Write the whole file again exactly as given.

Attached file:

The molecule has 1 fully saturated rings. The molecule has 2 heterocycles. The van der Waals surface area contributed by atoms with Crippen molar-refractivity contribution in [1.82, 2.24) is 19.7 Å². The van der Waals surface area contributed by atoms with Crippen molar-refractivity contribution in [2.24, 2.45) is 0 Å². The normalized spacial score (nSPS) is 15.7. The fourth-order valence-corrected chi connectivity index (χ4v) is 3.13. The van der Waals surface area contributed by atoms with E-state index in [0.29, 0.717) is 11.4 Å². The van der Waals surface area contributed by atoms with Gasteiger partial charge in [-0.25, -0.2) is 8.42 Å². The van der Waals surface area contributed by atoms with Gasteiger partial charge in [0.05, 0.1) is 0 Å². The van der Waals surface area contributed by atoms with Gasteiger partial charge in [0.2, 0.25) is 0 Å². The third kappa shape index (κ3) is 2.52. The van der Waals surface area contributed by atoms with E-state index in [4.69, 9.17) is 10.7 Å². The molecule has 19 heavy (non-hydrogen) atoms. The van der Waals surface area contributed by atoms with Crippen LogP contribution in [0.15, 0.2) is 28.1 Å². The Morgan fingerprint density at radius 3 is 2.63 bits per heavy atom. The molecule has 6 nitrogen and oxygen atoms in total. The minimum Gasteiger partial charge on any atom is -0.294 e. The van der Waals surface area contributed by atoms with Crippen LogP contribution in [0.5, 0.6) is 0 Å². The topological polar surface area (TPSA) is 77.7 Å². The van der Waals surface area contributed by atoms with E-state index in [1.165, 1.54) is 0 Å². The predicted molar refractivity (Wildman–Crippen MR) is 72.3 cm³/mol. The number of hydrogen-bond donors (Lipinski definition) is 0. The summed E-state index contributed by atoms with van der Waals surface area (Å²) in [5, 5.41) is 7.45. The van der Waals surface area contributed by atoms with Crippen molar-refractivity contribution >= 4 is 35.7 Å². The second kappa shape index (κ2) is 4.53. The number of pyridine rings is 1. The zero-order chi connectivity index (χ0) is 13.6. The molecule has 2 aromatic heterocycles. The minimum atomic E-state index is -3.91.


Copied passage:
The molecule has 1 fully saturated rings. The molecule has 2 heterocycles. The van der Waals surface area contributed by atoms with Crippen molar-refractivity contribution in [1.82, 2.24) is 19.7 Å². The van der Waals surface area contributed by atoms with Crippen molar-refractivity contribution in [2.24, 2.45) is 0 Å². The normalized spacial score (nSPS) is 15.7. The fourth-order valence-corrected chi connectivity index (χ4v) is 3.13. The van der Waals surface area contributed by atoms with E-state index in [0.29, 0.717) is 11.4 Å². The van der Waals surface area contributed by atoms with Gasteiger partial charge in [-0.25, -0.2) is 8.42 Å². The van der Waals surface area contributed by atoms with Gasteiger partial charge in [0.05, 0.1) is 0 Å². The van der Waals surface area contributed by atoms with Gasteiger partial charge in [0.2, 0.25) is 0 Å². The third kappa shape index (κ3) is 2.52. The van der Waals surface area contributed by atoms with E-state index in [4.69, 9.17) is 10.7 Å². The molecule has 19 heavy (non-hydrogen) atoms. The van der Waals surface area contributed by atoms with Crippen LogP contribution in [0.15, 0.2) is 28.1 Å². The Morgan fingerprint density at radius 3 is 2.63 bits per heavy atom. The molecule has 6 nitrogen and oxygen atoms in total. The minimum Gasteiger partial charge on any atom is -0.294 e. The van der Waals surface area contributed by atoms with Crippen LogP contribution in [0.5, 0.6) is 0 Å². The topological polar surface area (TPSA) is 77.7 Å². The van der Waals surface area contributed by atoms with E-state index in [1.165, 1.54) is 0 Å². The predicted molar refractivity (Wildman–Crippen MR) is 72.3 cm³/mol. The number of hydrogen-bond donors (Lipinski definition) is 0. The summed E-state index contributed by atoms with van der Waals surface area (Å²) in [5, 5.41) is 7.45. The van der Waals surface area contributed by atoms with Crippen molar-refractivity contribution >= 4 is 35.7 Å². The second kappa shape index (κ2) is 4.53. The number of pyridine rings is 1. The zero-order chi connectivity index (χ0) is 13.6. The molecule has 2 aromatic heterocycles. The minimum atomic E-state index is -3.91.